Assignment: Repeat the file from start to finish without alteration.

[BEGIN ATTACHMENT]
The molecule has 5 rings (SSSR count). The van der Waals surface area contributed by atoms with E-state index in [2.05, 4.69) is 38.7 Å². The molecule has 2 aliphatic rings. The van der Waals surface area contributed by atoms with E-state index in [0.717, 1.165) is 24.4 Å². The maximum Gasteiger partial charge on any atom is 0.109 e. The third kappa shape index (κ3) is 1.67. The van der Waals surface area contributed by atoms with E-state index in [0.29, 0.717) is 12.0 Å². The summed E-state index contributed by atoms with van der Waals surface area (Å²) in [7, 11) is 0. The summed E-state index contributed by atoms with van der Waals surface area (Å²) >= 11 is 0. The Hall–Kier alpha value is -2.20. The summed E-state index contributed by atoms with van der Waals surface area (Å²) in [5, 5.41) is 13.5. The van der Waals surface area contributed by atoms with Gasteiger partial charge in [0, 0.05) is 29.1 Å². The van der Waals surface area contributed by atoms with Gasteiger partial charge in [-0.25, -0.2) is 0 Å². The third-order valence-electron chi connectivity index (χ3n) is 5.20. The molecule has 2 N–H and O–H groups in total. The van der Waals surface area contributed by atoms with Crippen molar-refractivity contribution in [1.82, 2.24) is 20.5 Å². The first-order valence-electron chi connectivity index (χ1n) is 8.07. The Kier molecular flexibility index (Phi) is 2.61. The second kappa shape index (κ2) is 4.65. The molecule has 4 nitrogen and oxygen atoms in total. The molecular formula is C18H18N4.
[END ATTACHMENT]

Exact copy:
The molecule has 5 rings (SSSR count). The van der Waals surface area contributed by atoms with E-state index in [2.05, 4.69) is 38.7 Å². The molecule has 2 aliphatic rings. The van der Waals surface area contributed by atoms with E-state index in [0.717, 1.165) is 24.4 Å². The maximum Gasteiger partial charge on any atom is 0.109 e. The third kappa shape index (κ3) is 1.67. The van der Waals surface area contributed by atoms with E-state index in [0.29, 0.717) is 12.0 Å². The summed E-state index contributed by atoms with van der Waals surface area (Å²) in [7, 11) is 0. The summed E-state index contributed by atoms with van der Waals surface area (Å²) >= 11 is 0. The Hall–Kier alpha value is -2.20. The summed E-state index contributed by atoms with van der Waals surface area (Å²) in [5, 5.41) is 13.5. The van der Waals surface area contributed by atoms with Gasteiger partial charge in [0, 0.05) is 29.1 Å². The van der Waals surface area contributed by atoms with Gasteiger partial charge in [-0.25, -0.2) is 0 Å². The third-order valence-electron chi connectivity index (χ3n) is 5.20. The molecule has 2 N–H and O–H groups in total. The van der Waals surface area contributed by atoms with Crippen molar-refractivity contribution in [1.82, 2.24) is 20.5 Å². The first-order valence-electron chi connectivity index (χ1n) is 8.07. The Kier molecular flexibility index (Phi) is 2.61. The second kappa shape index (κ2) is 4.65. The molecule has 4 nitrogen and oxygen atoms in total. The molecular formula is C18H18N4.